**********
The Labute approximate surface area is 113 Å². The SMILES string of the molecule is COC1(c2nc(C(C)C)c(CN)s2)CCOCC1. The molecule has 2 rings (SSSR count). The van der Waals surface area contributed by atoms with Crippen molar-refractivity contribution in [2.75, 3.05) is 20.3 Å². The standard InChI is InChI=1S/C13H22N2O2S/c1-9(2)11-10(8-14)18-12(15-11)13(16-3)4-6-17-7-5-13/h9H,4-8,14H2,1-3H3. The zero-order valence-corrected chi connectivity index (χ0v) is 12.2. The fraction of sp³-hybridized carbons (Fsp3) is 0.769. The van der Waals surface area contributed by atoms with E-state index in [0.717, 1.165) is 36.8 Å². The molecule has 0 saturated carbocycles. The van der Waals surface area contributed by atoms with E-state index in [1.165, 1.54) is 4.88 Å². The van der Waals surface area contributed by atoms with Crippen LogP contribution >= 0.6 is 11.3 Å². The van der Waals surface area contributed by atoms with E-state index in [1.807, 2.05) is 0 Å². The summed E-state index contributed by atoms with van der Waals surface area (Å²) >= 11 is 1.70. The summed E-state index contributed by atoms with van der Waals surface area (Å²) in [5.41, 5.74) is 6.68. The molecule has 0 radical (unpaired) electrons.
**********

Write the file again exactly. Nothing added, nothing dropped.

The Labute approximate surface area is 113 Å². The SMILES string of the molecule is COC1(c2nc(C(C)C)c(CN)s2)CCOCC1. The molecule has 2 rings (SSSR count). The van der Waals surface area contributed by atoms with Crippen molar-refractivity contribution in [2.75, 3.05) is 20.3 Å². The standard InChI is InChI=1S/C13H22N2O2S/c1-9(2)11-10(8-14)18-12(15-11)13(16-3)4-6-17-7-5-13/h9H,4-8,14H2,1-3H3. The zero-order valence-corrected chi connectivity index (χ0v) is 12.2. The fraction of sp³-hybridized carbons (Fsp3) is 0.769. The van der Waals surface area contributed by atoms with E-state index in [0.717, 1.165) is 36.8 Å². The molecule has 0 saturated carbocycles. The van der Waals surface area contributed by atoms with E-state index in [1.165, 1.54) is 4.88 Å². The van der Waals surface area contributed by atoms with Crippen LogP contribution >= 0.6 is 11.3 Å². The van der Waals surface area contributed by atoms with E-state index in [1.807, 2.05) is 0 Å². The summed E-state index contributed by atoms with van der Waals surface area (Å²) >= 11 is 1.70. The summed E-state index contributed by atoms with van der Waals surface area (Å²) in [5.41, 5.74) is 6.68. The molecule has 0 radical (unpaired) electrons.